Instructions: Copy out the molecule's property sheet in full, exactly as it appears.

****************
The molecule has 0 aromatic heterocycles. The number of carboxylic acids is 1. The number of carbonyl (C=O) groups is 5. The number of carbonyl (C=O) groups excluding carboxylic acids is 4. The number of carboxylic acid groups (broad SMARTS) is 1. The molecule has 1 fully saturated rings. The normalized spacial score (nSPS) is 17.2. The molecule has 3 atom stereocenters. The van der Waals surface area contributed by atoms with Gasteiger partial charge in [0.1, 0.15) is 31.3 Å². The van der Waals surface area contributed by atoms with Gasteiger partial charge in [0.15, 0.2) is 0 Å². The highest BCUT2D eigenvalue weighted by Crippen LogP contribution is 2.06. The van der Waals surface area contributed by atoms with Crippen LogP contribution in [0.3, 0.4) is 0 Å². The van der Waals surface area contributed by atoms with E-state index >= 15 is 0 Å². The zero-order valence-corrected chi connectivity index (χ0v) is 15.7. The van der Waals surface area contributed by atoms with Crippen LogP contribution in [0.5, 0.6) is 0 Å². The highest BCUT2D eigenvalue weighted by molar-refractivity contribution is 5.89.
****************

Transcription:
The molecule has 0 aromatic heterocycles. The number of carboxylic acids is 1. The number of carbonyl (C=O) groups is 5. The number of carbonyl (C=O) groups excluding carboxylic acids is 4. The number of carboxylic acid groups (broad SMARTS) is 1. The molecule has 1 fully saturated rings. The normalized spacial score (nSPS) is 17.2. The molecule has 3 atom stereocenters. The van der Waals surface area contributed by atoms with Gasteiger partial charge in [0.1, 0.15) is 31.3 Å². The van der Waals surface area contributed by atoms with Gasteiger partial charge in [0.15, 0.2) is 0 Å². The highest BCUT2D eigenvalue weighted by Crippen LogP contribution is 2.06. The van der Waals surface area contributed by atoms with Crippen LogP contribution in [0.3, 0.4) is 0 Å². The van der Waals surface area contributed by atoms with E-state index >= 15 is 0 Å². The zero-order valence-corrected chi connectivity index (χ0v) is 15.7. The van der Waals surface area contributed by atoms with Crippen LogP contribution in [0.5, 0.6) is 0 Å². The highest BCUT2D eigenvalue weighted by molar-refractivity contribution is 5.89.